Charity sees doubling of numbers with payday loans
7 May, 2012
New data from StepChange Debt Charity shows that in the last year there has been a staggering rise in the number of people seeking its help with payday loans.
From 2011 to 2012 the charity saw a 109 percent increase in the number of its clients with payday loans. In the same period the average amount owed increased by £390. The charity is also deeply concerned by the evidence it sees of widespread malpractice across the payday lending sector.
The data shows that the average payday loan debt of the charity’s clients now exceeds their monthly net income, highlighting the profoundly negative impact payday loans can have on people’s finances and prompting questions as to whether payday loan companies are lending responsibly.
Dramatic rise in numbers and amounts owed
In 2012, the charity helped 36,413 people with payday loan debts, almost 20,000 more than in 2011. While the average payday loan debt of those seeking help from StepChange Debt Charity reached £1,657, up from £1,267 in the previous year.
Struggling to pay
The average monthly income of a client with payday loans is £1,320 per month, but the average payday loan debt is £1,657. Clients are being left in a position where monthly repayments would leave them with no money for living expenses and push them further into a spiral of indebtedness.
Low paid and young worst affected
Last year, 74 percent of those people seeking help with payday loans had a net annual income of less than £20,000. Last year 42 percent of clients aged under 25 had payday loan debts, up from 25 percent in 2011.
Poor industry practice
Payday lenders were the biggest source of complaints made to the charity, despite the fact that only 19 percent of clients have payday loans.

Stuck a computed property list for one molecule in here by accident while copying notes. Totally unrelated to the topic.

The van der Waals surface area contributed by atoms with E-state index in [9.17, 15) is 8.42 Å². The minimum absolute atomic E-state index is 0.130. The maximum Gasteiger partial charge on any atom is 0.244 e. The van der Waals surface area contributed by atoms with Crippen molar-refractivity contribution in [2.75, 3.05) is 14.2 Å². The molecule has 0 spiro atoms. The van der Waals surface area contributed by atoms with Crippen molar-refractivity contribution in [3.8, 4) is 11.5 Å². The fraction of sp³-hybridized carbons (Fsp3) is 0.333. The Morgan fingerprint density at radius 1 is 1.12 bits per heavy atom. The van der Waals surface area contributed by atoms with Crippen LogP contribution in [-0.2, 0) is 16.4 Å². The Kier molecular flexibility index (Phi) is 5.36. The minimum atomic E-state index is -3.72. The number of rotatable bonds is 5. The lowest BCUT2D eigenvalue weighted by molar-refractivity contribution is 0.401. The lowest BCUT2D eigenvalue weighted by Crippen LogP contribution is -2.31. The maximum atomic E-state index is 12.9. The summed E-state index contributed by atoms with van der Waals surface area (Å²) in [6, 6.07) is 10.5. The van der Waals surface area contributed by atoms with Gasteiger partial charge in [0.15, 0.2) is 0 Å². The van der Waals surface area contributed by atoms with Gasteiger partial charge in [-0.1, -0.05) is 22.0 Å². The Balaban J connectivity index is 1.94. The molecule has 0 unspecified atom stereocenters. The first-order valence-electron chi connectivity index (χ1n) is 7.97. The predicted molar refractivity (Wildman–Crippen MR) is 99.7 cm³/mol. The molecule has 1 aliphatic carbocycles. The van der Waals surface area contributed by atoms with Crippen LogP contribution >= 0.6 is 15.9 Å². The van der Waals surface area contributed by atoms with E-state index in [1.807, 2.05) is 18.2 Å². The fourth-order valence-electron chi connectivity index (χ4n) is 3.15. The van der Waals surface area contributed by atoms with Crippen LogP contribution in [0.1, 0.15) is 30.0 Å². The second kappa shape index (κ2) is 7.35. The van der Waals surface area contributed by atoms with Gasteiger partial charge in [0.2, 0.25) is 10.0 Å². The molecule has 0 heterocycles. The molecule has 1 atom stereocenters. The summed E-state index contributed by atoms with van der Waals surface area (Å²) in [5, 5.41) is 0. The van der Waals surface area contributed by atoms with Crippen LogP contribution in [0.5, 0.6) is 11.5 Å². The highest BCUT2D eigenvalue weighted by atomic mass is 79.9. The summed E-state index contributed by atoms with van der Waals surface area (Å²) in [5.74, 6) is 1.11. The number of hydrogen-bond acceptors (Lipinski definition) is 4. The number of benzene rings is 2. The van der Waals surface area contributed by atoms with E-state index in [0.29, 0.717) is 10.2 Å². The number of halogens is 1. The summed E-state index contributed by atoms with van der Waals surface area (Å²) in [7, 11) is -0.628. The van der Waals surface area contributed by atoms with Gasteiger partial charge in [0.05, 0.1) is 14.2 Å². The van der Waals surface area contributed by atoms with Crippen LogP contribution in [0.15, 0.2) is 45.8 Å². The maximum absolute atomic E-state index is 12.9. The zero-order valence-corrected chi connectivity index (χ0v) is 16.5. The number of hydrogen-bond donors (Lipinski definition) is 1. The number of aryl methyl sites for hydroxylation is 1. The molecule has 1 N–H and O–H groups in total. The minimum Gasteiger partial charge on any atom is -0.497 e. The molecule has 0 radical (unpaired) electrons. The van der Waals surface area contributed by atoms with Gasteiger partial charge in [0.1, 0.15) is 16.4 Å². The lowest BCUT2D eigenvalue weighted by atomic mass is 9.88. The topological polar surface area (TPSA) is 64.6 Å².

In one case a borrower contacted the charity having taken out eight separate loans with one lender totalling £9,000. His mother then attempted to help by making payments of £50, the lender then proceeded to take £6,000 from her credit card without permission. Interest and charges continued to be added until the total debt reached £15,000 and the client was forced to declare bankruptcy.
StepChange Debt Charity’s director of external affairs Delroy Cornaldi said: “These findings are yet more evidence of the scourge of payday loans. With household finances increasingly under extreme pressure and access credit far less available, many face the unenviable choice of using payday loans simply to make ends meet.
“While recent actions by the Office of Fair Trading (OFT), including the revocation of a lender’s licence and the proposed referral of the industry to the Competition Commission, are welcome news for consumers, there is still widespread problems across the payday loan sector.
“The lenders and their trade bodies must now show they are committed to reform and the enforcement of their codes of practice, and the charity will work with the industry to improve practice. Otherwise regulators will have little choice but to take prompt and serious action to protect consumers.”
As part of its on-going commitment to provide consumers with comprehensive debt help and advice, the charity has launched a new section on its website dedicated to payday loans. It contains information about where to get help with payday loan debt, a brand new guide, the latest statistics, a shareable video, suggestions for loan alternatives, and the chance for consumers to submit their own payday loan experiences.